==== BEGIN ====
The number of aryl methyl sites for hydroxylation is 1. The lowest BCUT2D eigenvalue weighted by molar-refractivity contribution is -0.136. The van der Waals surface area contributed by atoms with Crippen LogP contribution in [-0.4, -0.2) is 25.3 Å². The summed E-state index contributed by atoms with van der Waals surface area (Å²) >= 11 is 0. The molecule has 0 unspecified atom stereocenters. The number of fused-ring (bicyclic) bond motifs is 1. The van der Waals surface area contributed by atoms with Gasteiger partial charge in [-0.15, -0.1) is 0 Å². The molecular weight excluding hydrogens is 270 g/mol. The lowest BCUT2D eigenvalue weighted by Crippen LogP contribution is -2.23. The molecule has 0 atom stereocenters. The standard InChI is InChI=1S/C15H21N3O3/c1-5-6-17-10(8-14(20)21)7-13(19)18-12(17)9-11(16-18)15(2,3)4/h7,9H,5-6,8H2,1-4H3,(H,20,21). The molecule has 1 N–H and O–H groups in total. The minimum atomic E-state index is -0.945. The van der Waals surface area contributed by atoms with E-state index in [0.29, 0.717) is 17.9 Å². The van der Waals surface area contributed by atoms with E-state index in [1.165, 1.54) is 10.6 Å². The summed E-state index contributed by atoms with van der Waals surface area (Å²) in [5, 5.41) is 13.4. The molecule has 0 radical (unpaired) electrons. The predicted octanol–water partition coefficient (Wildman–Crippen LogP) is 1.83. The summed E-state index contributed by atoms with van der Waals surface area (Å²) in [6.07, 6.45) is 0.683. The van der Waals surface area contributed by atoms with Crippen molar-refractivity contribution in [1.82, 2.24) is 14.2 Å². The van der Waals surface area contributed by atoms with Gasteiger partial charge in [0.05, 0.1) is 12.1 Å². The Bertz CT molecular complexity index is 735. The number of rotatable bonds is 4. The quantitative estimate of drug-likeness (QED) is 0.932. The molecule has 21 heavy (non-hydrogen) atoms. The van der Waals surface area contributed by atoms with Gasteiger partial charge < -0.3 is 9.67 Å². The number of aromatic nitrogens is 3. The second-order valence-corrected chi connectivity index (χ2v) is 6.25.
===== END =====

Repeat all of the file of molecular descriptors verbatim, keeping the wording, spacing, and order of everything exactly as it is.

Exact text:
The number of aryl methyl sites for hydroxylation is 1. The lowest BCUT2D eigenvalue weighted by molar-refractivity contribution is -0.136. The van der Waals surface area contributed by atoms with Crippen LogP contribution in [-0.4, -0.2) is 25.3 Å². The summed E-state index contributed by atoms with van der Waals surface area (Å²) >= 11 is 0. The molecule has 0 unspecified atom stereocenters. The number of fused-ring (bicyclic) bond motifs is 1. The van der Waals surface area contributed by atoms with Gasteiger partial charge in [-0.15, -0.1) is 0 Å². The molecular weight excluding hydrogens is 270 g/mol. The lowest BCUT2D eigenvalue weighted by Crippen LogP contribution is -2.23. The molecule has 0 atom stereocenters. The standard InChI is InChI=1S/C15H21N3O3/c1-5-6-17-10(8-14(20)21)7-13(19)18-12(17)9-11(16-18)15(2,3)4/h7,9H,5-6,8H2,1-4H3,(H,20,21). The molecule has 1 N–H and O–H groups in total. The minimum atomic E-state index is -0.945. The van der Waals surface area contributed by atoms with E-state index in [0.29, 0.717) is 17.9 Å². The van der Waals surface area contributed by atoms with E-state index in [1.165, 1.54) is 10.6 Å². The summed E-state index contributed by atoms with van der Waals surface area (Å²) in [5, 5.41) is 13.4. The molecule has 0 radical (unpaired) electrons. The predicted octanol–water partition coefficient (Wildman–Crippen LogP) is 1.83. The summed E-state index contributed by atoms with van der Waals surface area (Å²) in [6.07, 6.45) is 0.683. The van der Waals surface area contributed by atoms with Crippen molar-refractivity contribution in [1.82, 2.24) is 14.2 Å². The van der Waals surface area contributed by atoms with Gasteiger partial charge in [0.05, 0.1) is 12.1 Å². The Bertz CT molecular complexity index is 735. The number of rotatable bonds is 4. The quantitative estimate of drug-likeness (QED) is 0.932. The molecule has 21 heavy (non-hydrogen) atoms. The van der Waals surface area contributed by atoms with Gasteiger partial charge < -0.3 is 9.67 Å². The number of aromatic nitrogens is 3. The second-order valence-corrected chi connectivity index (χ2v) is 6.25.